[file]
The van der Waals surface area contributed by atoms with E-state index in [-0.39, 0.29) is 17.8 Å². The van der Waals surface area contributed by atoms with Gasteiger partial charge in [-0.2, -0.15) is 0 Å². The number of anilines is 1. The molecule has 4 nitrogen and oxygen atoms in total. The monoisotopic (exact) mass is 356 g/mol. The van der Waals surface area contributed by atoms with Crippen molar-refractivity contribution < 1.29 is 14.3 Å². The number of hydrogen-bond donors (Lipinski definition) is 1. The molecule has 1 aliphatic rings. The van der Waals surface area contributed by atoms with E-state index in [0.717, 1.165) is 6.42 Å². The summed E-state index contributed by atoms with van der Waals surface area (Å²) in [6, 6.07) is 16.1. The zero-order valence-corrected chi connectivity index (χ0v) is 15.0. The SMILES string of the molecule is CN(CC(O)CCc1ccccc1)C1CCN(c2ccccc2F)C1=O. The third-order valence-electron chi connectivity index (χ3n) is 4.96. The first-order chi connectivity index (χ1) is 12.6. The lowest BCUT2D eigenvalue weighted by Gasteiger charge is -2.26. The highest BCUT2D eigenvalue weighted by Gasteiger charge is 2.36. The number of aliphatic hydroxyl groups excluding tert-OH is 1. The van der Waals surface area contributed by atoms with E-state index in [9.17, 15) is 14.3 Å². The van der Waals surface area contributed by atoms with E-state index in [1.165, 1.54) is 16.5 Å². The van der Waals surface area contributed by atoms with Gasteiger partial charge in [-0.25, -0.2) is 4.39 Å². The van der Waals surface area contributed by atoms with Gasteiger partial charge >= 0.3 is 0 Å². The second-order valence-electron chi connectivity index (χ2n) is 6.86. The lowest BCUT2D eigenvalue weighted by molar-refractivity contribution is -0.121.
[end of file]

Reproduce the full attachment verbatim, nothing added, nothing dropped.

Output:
The van der Waals surface area contributed by atoms with E-state index in [-0.39, 0.29) is 17.8 Å². The van der Waals surface area contributed by atoms with Gasteiger partial charge in [-0.2, -0.15) is 0 Å². The number of anilines is 1. The molecule has 4 nitrogen and oxygen atoms in total. The monoisotopic (exact) mass is 356 g/mol. The van der Waals surface area contributed by atoms with Crippen molar-refractivity contribution < 1.29 is 14.3 Å². The number of hydrogen-bond donors (Lipinski definition) is 1. The molecule has 1 aliphatic rings. The van der Waals surface area contributed by atoms with E-state index in [0.717, 1.165) is 6.42 Å². The summed E-state index contributed by atoms with van der Waals surface area (Å²) in [6, 6.07) is 16.1. The zero-order valence-corrected chi connectivity index (χ0v) is 15.0. The SMILES string of the molecule is CN(CC(O)CCc1ccccc1)C1CCN(c2ccccc2F)C1=O. The third-order valence-electron chi connectivity index (χ3n) is 4.96. The first-order chi connectivity index (χ1) is 12.6. The lowest BCUT2D eigenvalue weighted by Gasteiger charge is -2.26. The highest BCUT2D eigenvalue weighted by Gasteiger charge is 2.36. The number of aliphatic hydroxyl groups excluding tert-OH is 1. The van der Waals surface area contributed by atoms with E-state index in [9.17, 15) is 14.3 Å². The van der Waals surface area contributed by atoms with E-state index in [1.165, 1.54) is 16.5 Å². The van der Waals surface area contributed by atoms with Gasteiger partial charge in [-0.25, -0.2) is 4.39 Å². The van der Waals surface area contributed by atoms with Gasteiger partial charge >= 0.3 is 0 Å². The second-order valence-electron chi connectivity index (χ2n) is 6.86. The lowest BCUT2D eigenvalue weighted by molar-refractivity contribution is -0.121.